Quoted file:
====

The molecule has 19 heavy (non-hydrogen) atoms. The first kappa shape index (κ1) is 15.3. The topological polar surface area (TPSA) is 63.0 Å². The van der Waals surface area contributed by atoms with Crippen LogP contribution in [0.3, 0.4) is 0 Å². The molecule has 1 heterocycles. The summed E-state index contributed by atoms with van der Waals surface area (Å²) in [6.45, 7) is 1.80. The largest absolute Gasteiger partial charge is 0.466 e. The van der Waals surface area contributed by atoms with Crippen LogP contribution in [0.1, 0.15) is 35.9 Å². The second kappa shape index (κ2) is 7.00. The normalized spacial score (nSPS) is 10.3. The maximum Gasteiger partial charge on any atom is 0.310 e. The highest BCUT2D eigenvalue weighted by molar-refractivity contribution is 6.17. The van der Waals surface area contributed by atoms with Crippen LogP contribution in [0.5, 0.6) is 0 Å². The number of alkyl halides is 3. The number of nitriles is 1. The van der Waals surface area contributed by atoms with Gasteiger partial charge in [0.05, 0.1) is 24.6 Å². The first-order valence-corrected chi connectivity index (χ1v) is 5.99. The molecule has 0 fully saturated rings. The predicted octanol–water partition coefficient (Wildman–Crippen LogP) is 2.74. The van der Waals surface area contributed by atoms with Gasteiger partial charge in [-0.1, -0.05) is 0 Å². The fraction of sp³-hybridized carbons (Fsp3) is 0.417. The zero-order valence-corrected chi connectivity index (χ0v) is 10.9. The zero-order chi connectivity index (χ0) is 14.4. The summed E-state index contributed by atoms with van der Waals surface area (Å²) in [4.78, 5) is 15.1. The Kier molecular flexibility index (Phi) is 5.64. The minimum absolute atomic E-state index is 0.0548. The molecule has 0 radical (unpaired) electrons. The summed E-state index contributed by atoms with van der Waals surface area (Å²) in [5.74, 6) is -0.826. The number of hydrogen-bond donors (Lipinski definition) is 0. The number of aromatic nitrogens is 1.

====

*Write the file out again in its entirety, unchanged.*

The molecule has 19 heavy (non-hydrogen) atoms. The first kappa shape index (κ1) is 15.3. The topological polar surface area (TPSA) is 63.0 Å². The van der Waals surface area contributed by atoms with Crippen LogP contribution in [0.3, 0.4) is 0 Å². The molecule has 1 heterocycles. The summed E-state index contributed by atoms with van der Waals surface area (Å²) in [6.45, 7) is 1.80. The largest absolute Gasteiger partial charge is 0.466 e. The van der Waals surface area contributed by atoms with Crippen LogP contribution in [0.1, 0.15) is 35.9 Å². The second kappa shape index (κ2) is 7.00. The normalized spacial score (nSPS) is 10.3. The maximum Gasteiger partial charge on any atom is 0.310 e. The highest BCUT2D eigenvalue weighted by molar-refractivity contribution is 6.17. The van der Waals surface area contributed by atoms with Crippen LogP contribution in [0.5, 0.6) is 0 Å². The number of alkyl halides is 3. The number of nitriles is 1. The van der Waals surface area contributed by atoms with Gasteiger partial charge in [0.05, 0.1) is 24.6 Å². The first-order valence-corrected chi connectivity index (χ1v) is 5.99. The molecule has 0 fully saturated rings. The predicted octanol–water partition coefficient (Wildman–Crippen LogP) is 2.74. The van der Waals surface area contributed by atoms with Gasteiger partial charge in [-0.1, -0.05) is 0 Å². The fraction of sp³-hybridized carbons (Fsp3) is 0.417. The zero-order valence-corrected chi connectivity index (χ0v) is 10.9. The zero-order chi connectivity index (χ0) is 14.4. The summed E-state index contributed by atoms with van der Waals surface area (Å²) in [4.78, 5) is 15.1. The Kier molecular flexibility index (Phi) is 5.64. The minimum absolute atomic E-state index is 0.0548. The molecule has 0 radical (unpaired) electrons. The summed E-state index contributed by atoms with van der Waals surface area (Å²) in [5.74, 6) is -0.826. The number of hydrogen-bond donors (Lipinski definition) is 0. The number of aromatic nitrogens is 1.